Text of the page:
Subtrade

Written by World of M.U.L.E. Guest Author: Karawane

To discuss this game inspired by M.U.L.E., please use this topic in the WoM forum.

Introduction

Subtrade is a rather faithful clone of M.U.L.E. for 16-bit home-computers. It was published in Europe by Boeder Software in 1993 for the Commodore Amiga and in 1994 for MS-DOS. It has never been officially released overseas. Though, the DOS version was available at certain stores in the U.S. as a direct import.

The game makes thorough use of the advanced graphical and sound capabilities of the Amiga and DOS system while still retaining much of M.U.L.E.‘s original look and feel. In this manner, Subtrade is different to the other contemporary clone Traders, as it more closely captures the spirit of the original.

Insights from the development team

There is not much known to me about the development. It is said that the developers were late to acquire the license for the original M.U.L.E., so they had to release Subtrade as an unlicensed clone. Rumor has it that the American launch was withheld due to anticipated legal issues as Subtrade is quite similar to M.U.L.E.

How to play this game today

The game has no longer been sold for a very long time. The original boxes can sporadically be found on eBay. Binary images are avilable as abandonware on the internet. If you buy an original box, make sure you can still use the media (e.g. 3.5“ disks or CD-ROM). There is an Amiga and an MS-DOS version available. Either one can be played through emulators on modern computers.

For the Amiga version, you best use the Ubiquitous Amiga Emulator (UAE) in original Amiga 500 mode with 512k RAM. You can connect 4 gamepads/joysticks simultaneously to the system, providing all 4 human players with their own game controller. This is actually the nicest way to play the game when everybody sits on a sofa in front of a TV. It is also possible to play this version via the internet by using the Kaillera client.

For the MS-DOS version, you most easily use DOSBox. The DOS version has a slightly smoother colour palette making it a tiny bit nicer to look at. It also has a very subtle addition in gameplay by featuring a second fish (Subtrade‘s equivalent to the mountain wampus) which cost you a fine if you capture it instead of the correct fish (called Wanda in the game). Regrettably, you can only connect 2 gamespads/joysticks simulaneously. So, the third and the forth player have to use the keyboard, just like in M.U.L.E. on the C64.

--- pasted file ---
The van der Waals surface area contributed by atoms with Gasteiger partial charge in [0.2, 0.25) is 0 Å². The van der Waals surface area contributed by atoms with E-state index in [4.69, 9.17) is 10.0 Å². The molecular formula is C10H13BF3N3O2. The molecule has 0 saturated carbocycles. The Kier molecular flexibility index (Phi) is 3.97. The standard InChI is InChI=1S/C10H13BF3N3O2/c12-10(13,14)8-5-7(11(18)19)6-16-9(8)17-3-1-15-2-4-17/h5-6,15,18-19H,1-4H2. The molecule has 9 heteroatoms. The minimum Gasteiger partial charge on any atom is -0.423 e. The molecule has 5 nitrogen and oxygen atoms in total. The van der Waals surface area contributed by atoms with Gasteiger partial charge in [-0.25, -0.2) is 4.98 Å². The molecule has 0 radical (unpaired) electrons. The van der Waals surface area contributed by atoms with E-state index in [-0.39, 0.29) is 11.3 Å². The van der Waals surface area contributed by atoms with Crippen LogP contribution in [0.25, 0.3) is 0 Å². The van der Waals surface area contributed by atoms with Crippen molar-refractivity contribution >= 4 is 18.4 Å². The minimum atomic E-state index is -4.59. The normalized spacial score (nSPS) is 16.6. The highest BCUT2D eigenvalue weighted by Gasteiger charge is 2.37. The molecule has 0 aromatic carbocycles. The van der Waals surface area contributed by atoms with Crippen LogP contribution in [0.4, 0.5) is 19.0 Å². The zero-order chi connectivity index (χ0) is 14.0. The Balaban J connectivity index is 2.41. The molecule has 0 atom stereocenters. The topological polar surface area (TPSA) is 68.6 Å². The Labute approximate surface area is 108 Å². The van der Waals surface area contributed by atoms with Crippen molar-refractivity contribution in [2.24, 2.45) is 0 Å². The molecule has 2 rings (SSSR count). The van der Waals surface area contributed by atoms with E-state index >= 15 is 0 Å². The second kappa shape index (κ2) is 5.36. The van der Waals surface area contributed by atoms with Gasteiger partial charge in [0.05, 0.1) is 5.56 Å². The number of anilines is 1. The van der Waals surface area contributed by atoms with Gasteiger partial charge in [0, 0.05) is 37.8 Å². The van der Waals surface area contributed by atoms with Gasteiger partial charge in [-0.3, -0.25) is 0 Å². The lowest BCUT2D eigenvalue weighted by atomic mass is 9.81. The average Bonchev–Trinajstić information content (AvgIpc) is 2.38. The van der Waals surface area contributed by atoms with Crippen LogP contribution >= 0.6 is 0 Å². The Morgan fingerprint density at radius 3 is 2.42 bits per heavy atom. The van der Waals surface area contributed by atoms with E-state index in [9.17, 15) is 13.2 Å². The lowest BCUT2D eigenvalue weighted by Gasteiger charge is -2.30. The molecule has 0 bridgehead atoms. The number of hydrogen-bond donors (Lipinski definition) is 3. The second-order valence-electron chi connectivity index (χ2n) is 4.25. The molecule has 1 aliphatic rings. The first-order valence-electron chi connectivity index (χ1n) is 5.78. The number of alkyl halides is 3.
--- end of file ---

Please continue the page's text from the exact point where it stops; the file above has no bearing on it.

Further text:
Gameplay & gameplay comparison with Atari/Commodore M.U.L.E.

Subtrade‘s setting is set to an underwater world but the gameplay is almost the same as in M.U.L.E. The most notably difference is a fifth choice of how to outfit the labour element. You can directly produce Turtles for yourself (Subtrade‘s equivalent to M.U.L.Es). This is a very interesting twist in gameplay as it provides the colonists with the option to hold back ore while still being able to crop their claims with new labour elements. They can even sell the turtles for a good price to the store.

For the rest of the game, you only have to get used to a few other names of items. Food is now fish and crystite is pearls. For anybody knowing M.U.L.E., it is very easy to get a grip on that.

Reception

Subtrade was fairly well received by the German press but did not perform too well at sales. Interest in Amiga games was already waning in 1993, and I suppose the DOS version came too late for a typical retrogame to perform.

Trivia

The fish to be caught in Subtrade (instead of the mountain wampus) is called Wanda in reminiscence of the movie of the same name.

Downloads, Galleries and Hyperlinks

Downloads:

Box art gallery:

Screenshot gallery:

Hyperlinks: